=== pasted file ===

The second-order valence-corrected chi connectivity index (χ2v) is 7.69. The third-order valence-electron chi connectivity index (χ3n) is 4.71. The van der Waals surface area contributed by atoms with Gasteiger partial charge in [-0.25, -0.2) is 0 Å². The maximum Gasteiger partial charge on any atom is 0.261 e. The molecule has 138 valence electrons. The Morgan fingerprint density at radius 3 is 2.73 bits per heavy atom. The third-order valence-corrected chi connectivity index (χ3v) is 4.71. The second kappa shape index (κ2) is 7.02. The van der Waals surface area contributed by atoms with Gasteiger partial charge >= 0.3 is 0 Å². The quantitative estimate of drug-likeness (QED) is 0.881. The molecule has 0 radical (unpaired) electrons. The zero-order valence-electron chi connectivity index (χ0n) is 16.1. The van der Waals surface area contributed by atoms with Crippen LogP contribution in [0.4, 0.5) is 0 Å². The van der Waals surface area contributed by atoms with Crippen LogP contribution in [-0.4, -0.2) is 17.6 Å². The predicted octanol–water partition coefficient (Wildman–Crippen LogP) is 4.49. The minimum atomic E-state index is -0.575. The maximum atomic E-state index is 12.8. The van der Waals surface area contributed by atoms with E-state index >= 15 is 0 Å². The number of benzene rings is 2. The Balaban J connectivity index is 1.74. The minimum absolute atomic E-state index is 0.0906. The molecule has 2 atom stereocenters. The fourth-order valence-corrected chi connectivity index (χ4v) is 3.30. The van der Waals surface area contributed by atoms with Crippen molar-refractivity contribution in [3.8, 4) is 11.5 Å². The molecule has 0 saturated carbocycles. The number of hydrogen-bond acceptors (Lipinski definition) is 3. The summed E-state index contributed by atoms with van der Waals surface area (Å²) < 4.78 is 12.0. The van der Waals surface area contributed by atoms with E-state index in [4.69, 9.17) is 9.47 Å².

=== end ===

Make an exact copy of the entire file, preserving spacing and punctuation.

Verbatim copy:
The second-order valence-corrected chi connectivity index (χ2v) is 7.69. The third-order valence-electron chi connectivity index (χ3n) is 4.71. The van der Waals surface area contributed by atoms with Gasteiger partial charge in [-0.25, -0.2) is 0 Å². The maximum Gasteiger partial charge on any atom is 0.261 e. The molecule has 138 valence electrons. The Morgan fingerprint density at radius 3 is 2.73 bits per heavy atom. The third-order valence-corrected chi connectivity index (χ3v) is 4.71. The second kappa shape index (κ2) is 7.02. The van der Waals surface area contributed by atoms with Gasteiger partial charge >= 0.3 is 0 Å². The quantitative estimate of drug-likeness (QED) is 0.881. The molecule has 0 radical (unpaired) electrons. The zero-order valence-electron chi connectivity index (χ0n) is 16.1. The van der Waals surface area contributed by atoms with Crippen LogP contribution in [0.4, 0.5) is 0 Å². The van der Waals surface area contributed by atoms with Crippen LogP contribution in [-0.4, -0.2) is 17.6 Å². The predicted octanol–water partition coefficient (Wildman–Crippen LogP) is 4.49. The minimum atomic E-state index is -0.575. The maximum atomic E-state index is 12.8. The van der Waals surface area contributed by atoms with E-state index >= 15 is 0 Å². The number of benzene rings is 2. The Balaban J connectivity index is 1.74. The minimum absolute atomic E-state index is 0.0906. The molecule has 2 atom stereocenters. The fourth-order valence-corrected chi connectivity index (χ4v) is 3.30. The van der Waals surface area contributed by atoms with Crippen molar-refractivity contribution in [3.8, 4) is 11.5 Å². The molecule has 0 saturated carbocycles. The number of hydrogen-bond acceptors (Lipinski definition) is 3. The summed E-state index contributed by atoms with van der Waals surface area (Å²) < 4.78 is 12.0. The van der Waals surface area contributed by atoms with E-state index in [4.69, 9.17) is 9.47 Å².